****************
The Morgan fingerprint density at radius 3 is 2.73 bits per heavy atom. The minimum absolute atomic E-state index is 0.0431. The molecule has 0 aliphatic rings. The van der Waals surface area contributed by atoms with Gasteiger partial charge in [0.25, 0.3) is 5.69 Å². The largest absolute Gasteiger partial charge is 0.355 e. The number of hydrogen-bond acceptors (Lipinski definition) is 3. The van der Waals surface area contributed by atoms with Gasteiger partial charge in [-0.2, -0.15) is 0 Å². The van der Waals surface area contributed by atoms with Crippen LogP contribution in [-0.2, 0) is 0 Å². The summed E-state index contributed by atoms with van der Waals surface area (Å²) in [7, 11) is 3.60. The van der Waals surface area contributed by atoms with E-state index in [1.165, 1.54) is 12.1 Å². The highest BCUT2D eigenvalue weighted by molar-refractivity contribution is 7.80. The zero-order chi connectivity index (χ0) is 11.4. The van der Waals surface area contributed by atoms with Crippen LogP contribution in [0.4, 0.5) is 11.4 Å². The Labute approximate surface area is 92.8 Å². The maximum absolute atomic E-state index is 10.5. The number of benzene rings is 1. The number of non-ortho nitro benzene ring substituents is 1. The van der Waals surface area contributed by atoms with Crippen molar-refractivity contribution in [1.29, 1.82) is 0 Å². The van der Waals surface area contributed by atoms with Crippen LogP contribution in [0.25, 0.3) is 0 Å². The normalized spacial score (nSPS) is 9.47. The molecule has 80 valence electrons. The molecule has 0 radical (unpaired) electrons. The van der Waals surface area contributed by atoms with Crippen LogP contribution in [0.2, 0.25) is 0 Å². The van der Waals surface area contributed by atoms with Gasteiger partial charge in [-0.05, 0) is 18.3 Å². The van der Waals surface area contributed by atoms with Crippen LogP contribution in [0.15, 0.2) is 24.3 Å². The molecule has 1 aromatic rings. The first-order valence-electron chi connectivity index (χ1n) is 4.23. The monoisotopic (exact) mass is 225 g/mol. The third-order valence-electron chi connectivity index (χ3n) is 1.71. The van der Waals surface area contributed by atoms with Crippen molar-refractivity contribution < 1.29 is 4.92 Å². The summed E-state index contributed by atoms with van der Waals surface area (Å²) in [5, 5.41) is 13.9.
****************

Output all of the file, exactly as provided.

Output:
The Morgan fingerprint density at radius 3 is 2.73 bits per heavy atom. The minimum absolute atomic E-state index is 0.0431. The molecule has 0 aliphatic rings. The van der Waals surface area contributed by atoms with Gasteiger partial charge in [0.25, 0.3) is 5.69 Å². The largest absolute Gasteiger partial charge is 0.355 e. The number of hydrogen-bond acceptors (Lipinski definition) is 3. The van der Waals surface area contributed by atoms with Gasteiger partial charge in [-0.2, -0.15) is 0 Å². The van der Waals surface area contributed by atoms with Crippen LogP contribution in [-0.2, 0) is 0 Å². The summed E-state index contributed by atoms with van der Waals surface area (Å²) in [7, 11) is 3.60. The van der Waals surface area contributed by atoms with E-state index in [1.165, 1.54) is 12.1 Å². The highest BCUT2D eigenvalue weighted by molar-refractivity contribution is 7.80. The zero-order chi connectivity index (χ0) is 11.4. The van der Waals surface area contributed by atoms with Crippen LogP contribution in [0.4, 0.5) is 11.4 Å². The Labute approximate surface area is 92.8 Å². The maximum absolute atomic E-state index is 10.5. The number of benzene rings is 1. The number of non-ortho nitro benzene ring substituents is 1. The van der Waals surface area contributed by atoms with Crippen molar-refractivity contribution in [1.29, 1.82) is 0 Å². The van der Waals surface area contributed by atoms with Crippen LogP contribution in [0.25, 0.3) is 0 Å². The normalized spacial score (nSPS) is 9.47. The molecule has 80 valence electrons. The molecule has 0 radical (unpaired) electrons. The van der Waals surface area contributed by atoms with Crippen LogP contribution in [0.2, 0.25) is 0 Å². The van der Waals surface area contributed by atoms with Gasteiger partial charge in [-0.05, 0) is 18.3 Å². The van der Waals surface area contributed by atoms with Crippen LogP contribution in [0.15, 0.2) is 24.3 Å². The molecule has 1 aromatic rings. The first-order valence-electron chi connectivity index (χ1n) is 4.23. The monoisotopic (exact) mass is 225 g/mol. The third-order valence-electron chi connectivity index (χ3n) is 1.71. The van der Waals surface area contributed by atoms with Crippen molar-refractivity contribution < 1.29 is 4.92 Å². The summed E-state index contributed by atoms with van der Waals surface area (Å²) in [5, 5.41) is 13.9.